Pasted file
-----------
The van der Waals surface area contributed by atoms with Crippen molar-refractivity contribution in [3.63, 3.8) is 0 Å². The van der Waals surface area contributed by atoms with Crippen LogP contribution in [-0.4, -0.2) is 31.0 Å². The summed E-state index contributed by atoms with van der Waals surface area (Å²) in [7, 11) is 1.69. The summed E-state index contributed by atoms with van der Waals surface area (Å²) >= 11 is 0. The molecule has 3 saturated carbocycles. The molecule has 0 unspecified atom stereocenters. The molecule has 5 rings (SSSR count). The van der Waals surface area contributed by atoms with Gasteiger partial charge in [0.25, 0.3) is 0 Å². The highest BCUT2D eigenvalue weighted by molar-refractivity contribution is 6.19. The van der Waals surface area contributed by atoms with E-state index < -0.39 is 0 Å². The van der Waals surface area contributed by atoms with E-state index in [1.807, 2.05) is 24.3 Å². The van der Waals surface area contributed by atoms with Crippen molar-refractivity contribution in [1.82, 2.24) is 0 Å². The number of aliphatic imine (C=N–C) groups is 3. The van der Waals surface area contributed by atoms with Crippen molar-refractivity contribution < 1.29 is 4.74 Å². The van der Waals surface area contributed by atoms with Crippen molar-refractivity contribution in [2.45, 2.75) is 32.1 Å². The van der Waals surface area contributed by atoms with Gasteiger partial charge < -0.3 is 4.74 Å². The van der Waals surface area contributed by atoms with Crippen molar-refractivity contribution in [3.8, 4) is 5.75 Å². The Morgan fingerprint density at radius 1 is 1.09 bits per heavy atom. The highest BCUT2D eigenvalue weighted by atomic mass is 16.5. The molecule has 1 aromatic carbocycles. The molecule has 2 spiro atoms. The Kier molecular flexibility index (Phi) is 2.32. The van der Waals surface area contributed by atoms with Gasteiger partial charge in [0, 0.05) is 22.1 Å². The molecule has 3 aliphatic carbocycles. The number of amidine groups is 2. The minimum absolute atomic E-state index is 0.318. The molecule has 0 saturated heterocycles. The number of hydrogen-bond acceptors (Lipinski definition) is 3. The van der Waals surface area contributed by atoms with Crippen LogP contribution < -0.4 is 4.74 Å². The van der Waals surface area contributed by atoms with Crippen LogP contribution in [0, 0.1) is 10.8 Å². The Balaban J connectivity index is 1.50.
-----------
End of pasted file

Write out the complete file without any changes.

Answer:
The van der Waals surface area contributed by atoms with Crippen molar-refractivity contribution in [3.63, 3.8) is 0 Å². The van der Waals surface area contributed by atoms with Crippen LogP contribution in [-0.4, -0.2) is 31.0 Å². The summed E-state index contributed by atoms with van der Waals surface area (Å²) in [7, 11) is 1.69. The summed E-state index contributed by atoms with van der Waals surface area (Å²) >= 11 is 0. The molecule has 3 saturated carbocycles. The molecule has 0 unspecified atom stereocenters. The molecule has 5 rings (SSSR count). The van der Waals surface area contributed by atoms with Gasteiger partial charge in [0.25, 0.3) is 0 Å². The highest BCUT2D eigenvalue weighted by molar-refractivity contribution is 6.19. The van der Waals surface area contributed by atoms with E-state index < -0.39 is 0 Å². The van der Waals surface area contributed by atoms with E-state index in [1.807, 2.05) is 24.3 Å². The van der Waals surface area contributed by atoms with Crippen molar-refractivity contribution in [1.82, 2.24) is 0 Å². The number of aliphatic imine (C=N–C) groups is 3. The van der Waals surface area contributed by atoms with Crippen molar-refractivity contribution < 1.29 is 4.74 Å². The van der Waals surface area contributed by atoms with Crippen molar-refractivity contribution in [2.45, 2.75) is 32.1 Å². The van der Waals surface area contributed by atoms with Gasteiger partial charge < -0.3 is 4.74 Å². The van der Waals surface area contributed by atoms with Crippen molar-refractivity contribution in [3.8, 4) is 5.75 Å². The Morgan fingerprint density at radius 1 is 1.09 bits per heavy atom. The highest BCUT2D eigenvalue weighted by atomic mass is 16.5. The molecule has 1 aromatic carbocycles. The molecule has 2 spiro atoms. The Kier molecular flexibility index (Phi) is 2.32. The van der Waals surface area contributed by atoms with Gasteiger partial charge in [0, 0.05) is 22.1 Å². The molecule has 3 aliphatic carbocycles. The number of amidine groups is 2. The minimum absolute atomic E-state index is 0.318. The molecule has 0 saturated heterocycles. The number of hydrogen-bond acceptors (Lipinski definition) is 3. The van der Waals surface area contributed by atoms with Crippen LogP contribution < -0.4 is 4.74 Å². The van der Waals surface area contributed by atoms with Crippen LogP contribution in [0, 0.1) is 10.8 Å². The Balaban J connectivity index is 1.50.